Christian character—What does the Bible say?

Character can be defined as what makes a person distinct from others, often with a particular emphasis on moral qualities. When we think of a person who has good character, we often describe them with terms like integrity, honesty, strong moral fiber, care and concern for others, and the like. Character is demonstrated in actions but true character resides in the heart.

Christian character begins with faith in Christ. Without faith it is impossible to please God (Hebrews 11:6). Faith is what separates Christian character from mere civility or secular morality. There are many reasons for a person to do an outwardly good or moral act (Matthew 5:46-48; 6; 7:11). However, it is not solely the outward act that makes behavior godly, but the motive behind the act that matters. In Matthew 23:27–28 Jesus said, "Woe to you, scribes and Pharisees, hypocrites! For you are like whitewashed tombs, which outwardly appear beautiful, but within are full of dead people's bones and all uncleanness. So you also outwardly appear righteous to others, but within you are full of hypocrisy and lawlessness." True godliness includes both right action and right motive (Matthew 5—7). To have Christian character is to have a heart aiming to please and glorify God (1 Thessalonians 4:1; Colossians 3:23–24).

Christian character is the product of the Holy Spirit. It is the Holy Spirit who changes the believer's heart from a state of stone-hearted rebellion and unbelief to warm-hearted faith and love (Ezekiel 36:26). It is the Spirit of God dwelling in the believer's heart that produces a love for God and others, as well as a desire to deny sin and self in order to please God (Romans 5:5; Titus 2:11–12). It is the Holy Spirit that produces the fruits of love, joy, peace, patience, kindness, gentleness, goodness, long suffering, and self-control (Galatians 5:22–23). This fruit of the Spirit is what forms the foundation of true Christian character. Because Christian character is the result of the Spirit's work, it is forbidden and nonsensical to boast of it as if it were our own doing (Ephesians 2:9; 1 Corinthians 1:29–31). Christians are to boast not of our own righteousness, which does not exist, but of the righteousness of Christ which we have received through faith (1 Corinthians 1:30–31; Isaiah 64:6; Galatians 3:21–22).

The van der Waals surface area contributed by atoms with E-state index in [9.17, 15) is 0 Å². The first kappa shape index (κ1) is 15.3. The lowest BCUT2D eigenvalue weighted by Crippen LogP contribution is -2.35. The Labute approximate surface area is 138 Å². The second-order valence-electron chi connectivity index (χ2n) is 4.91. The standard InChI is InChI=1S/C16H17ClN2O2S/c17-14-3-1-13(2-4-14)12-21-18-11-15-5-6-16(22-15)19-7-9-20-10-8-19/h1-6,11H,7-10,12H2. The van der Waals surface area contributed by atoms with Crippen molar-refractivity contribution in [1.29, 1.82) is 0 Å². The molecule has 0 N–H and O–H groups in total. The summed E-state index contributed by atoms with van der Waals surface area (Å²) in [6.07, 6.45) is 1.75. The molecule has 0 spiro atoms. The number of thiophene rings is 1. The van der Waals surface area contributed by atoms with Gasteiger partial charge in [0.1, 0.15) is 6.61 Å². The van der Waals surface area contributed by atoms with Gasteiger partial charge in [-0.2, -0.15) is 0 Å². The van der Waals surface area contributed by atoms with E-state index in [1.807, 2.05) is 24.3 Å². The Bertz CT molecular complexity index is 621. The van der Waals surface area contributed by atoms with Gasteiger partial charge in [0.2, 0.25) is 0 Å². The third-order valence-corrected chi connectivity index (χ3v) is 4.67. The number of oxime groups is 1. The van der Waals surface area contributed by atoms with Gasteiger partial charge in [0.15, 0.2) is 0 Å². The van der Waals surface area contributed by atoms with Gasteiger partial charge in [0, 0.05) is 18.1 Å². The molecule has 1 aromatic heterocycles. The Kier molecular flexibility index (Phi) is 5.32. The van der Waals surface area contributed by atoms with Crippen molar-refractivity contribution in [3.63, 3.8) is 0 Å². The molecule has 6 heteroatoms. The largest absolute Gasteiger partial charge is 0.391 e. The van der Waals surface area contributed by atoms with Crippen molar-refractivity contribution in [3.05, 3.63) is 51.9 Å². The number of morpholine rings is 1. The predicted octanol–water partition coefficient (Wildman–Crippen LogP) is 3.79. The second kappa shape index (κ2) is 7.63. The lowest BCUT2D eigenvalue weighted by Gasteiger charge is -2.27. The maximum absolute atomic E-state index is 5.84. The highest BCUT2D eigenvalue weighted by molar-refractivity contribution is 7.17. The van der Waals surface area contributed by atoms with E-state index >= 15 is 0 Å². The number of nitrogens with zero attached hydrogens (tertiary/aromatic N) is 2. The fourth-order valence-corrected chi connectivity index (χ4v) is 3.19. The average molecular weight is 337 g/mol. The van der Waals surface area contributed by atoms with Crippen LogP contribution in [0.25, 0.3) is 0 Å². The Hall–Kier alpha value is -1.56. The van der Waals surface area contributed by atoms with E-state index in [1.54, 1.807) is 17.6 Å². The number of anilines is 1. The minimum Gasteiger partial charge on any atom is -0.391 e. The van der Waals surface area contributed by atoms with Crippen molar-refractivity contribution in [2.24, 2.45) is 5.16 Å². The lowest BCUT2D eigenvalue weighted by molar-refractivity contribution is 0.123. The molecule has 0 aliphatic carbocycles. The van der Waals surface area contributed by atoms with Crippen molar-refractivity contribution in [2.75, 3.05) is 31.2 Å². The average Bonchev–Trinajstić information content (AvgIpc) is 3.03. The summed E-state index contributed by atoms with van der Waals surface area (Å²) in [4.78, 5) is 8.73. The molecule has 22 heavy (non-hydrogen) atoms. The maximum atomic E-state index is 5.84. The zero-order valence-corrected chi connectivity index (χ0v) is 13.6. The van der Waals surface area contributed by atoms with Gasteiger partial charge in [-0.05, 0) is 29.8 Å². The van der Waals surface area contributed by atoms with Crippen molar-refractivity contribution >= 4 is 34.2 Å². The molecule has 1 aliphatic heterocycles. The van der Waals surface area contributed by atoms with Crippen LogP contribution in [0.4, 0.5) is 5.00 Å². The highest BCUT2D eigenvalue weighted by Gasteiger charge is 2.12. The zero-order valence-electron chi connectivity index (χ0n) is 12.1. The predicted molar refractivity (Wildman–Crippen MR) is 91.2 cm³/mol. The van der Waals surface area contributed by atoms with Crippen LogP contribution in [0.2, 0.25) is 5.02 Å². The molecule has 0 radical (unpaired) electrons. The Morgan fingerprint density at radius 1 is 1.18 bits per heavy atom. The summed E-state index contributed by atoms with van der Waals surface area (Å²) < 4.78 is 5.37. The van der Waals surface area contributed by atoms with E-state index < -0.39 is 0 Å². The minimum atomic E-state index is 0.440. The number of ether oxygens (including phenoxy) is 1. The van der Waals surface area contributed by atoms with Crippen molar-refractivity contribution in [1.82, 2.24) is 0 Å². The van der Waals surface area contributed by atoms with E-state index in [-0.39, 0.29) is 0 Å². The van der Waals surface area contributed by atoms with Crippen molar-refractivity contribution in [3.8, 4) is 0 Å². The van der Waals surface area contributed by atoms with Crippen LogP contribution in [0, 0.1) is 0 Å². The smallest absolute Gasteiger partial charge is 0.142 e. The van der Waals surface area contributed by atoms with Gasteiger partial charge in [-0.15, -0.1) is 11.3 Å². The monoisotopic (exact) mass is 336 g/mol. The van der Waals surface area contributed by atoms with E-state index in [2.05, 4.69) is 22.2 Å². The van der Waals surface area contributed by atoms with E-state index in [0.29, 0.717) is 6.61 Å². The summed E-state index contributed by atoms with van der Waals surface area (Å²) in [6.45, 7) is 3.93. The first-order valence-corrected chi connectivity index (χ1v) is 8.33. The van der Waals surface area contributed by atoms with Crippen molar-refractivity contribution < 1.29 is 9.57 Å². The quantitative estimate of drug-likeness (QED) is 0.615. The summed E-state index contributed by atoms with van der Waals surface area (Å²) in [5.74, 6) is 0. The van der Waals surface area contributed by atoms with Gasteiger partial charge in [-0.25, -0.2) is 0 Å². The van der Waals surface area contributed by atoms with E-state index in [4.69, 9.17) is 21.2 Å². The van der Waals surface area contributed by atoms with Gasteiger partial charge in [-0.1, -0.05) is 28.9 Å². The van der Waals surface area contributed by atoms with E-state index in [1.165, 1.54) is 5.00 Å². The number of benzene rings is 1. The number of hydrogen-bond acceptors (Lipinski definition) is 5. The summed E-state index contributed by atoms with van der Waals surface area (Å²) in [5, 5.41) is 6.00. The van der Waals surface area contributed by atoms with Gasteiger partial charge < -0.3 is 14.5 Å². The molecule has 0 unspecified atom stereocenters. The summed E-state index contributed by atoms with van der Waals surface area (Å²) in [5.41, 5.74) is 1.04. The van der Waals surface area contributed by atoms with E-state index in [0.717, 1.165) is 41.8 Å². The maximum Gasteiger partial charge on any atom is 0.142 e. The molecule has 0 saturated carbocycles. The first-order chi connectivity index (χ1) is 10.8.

Having said that, we are called to walk in the Spirit and not quench Him (Galatians 5:16; 1 Thessalonians 5:19). Although it is the grace of God that produces good works in us, we are still called to work with and not against the Spirit. First Corinthians 15:10 says, "But by the grace of God I am what I am, and his grace toward me was not in vain. On the contrary, I worked harder than any of them, though it was not I, but the grace of God that is with me." Because the Spirit of God lives in the Christian and provides the grace and power that make godly living possible, we are encouraged to make use of this great power (Philippians 2:12–13).

Second Peter 1:5–8 gives a list of things Christians should pursue that reflect godly character: "For this very reason, make every effort to supplement your faith with virtue, and virtue with knowledge, and knowledge with self-control, and self-control with steadfastness, and steadfastness with godliness, and godliness with brotherly affection, and brotherly affection with love. For if these qualities are yours and are increasing, they keep you from being ineffective or unfruitful in the knowledge of our Lord Jesus Christ."

Finally, God uses our life circumstances to exercise the grace and faith He has given to us, thereby causing us to grow in Christ-like character. One might say that Christian character is forged in the crucible of experience and affliction. Paul wrote in Romans 5:3–5, "Not only that, but we rejoice in our sufferings, knowing that suffering produces endurance, and endurance produces character, and character produces hope, and hope does not put us to shame, because God's love has been poured into our hearts through the Holy Spirit who has been given to us." Similarly, in 1 Peter 1:6–7 Peter wrote, "In this you rejoice, though now for a little while, if necessary, you have been grieved by various trials, so that the tested genuineness of your faith—more precious than gold that perishes though it is tested by fire—may be found to result in praise and glory and honor at the revelation of Jesus Christ."

In summary, Christian character is not to be confused with mere morality. Christian character is made possible only through faith in Christ. The Spirit of God is responsible for creating and growing Christian character. Christians are called to work with and not against the Spirit in this endeavor. God uses circumstances to refine Christian character.

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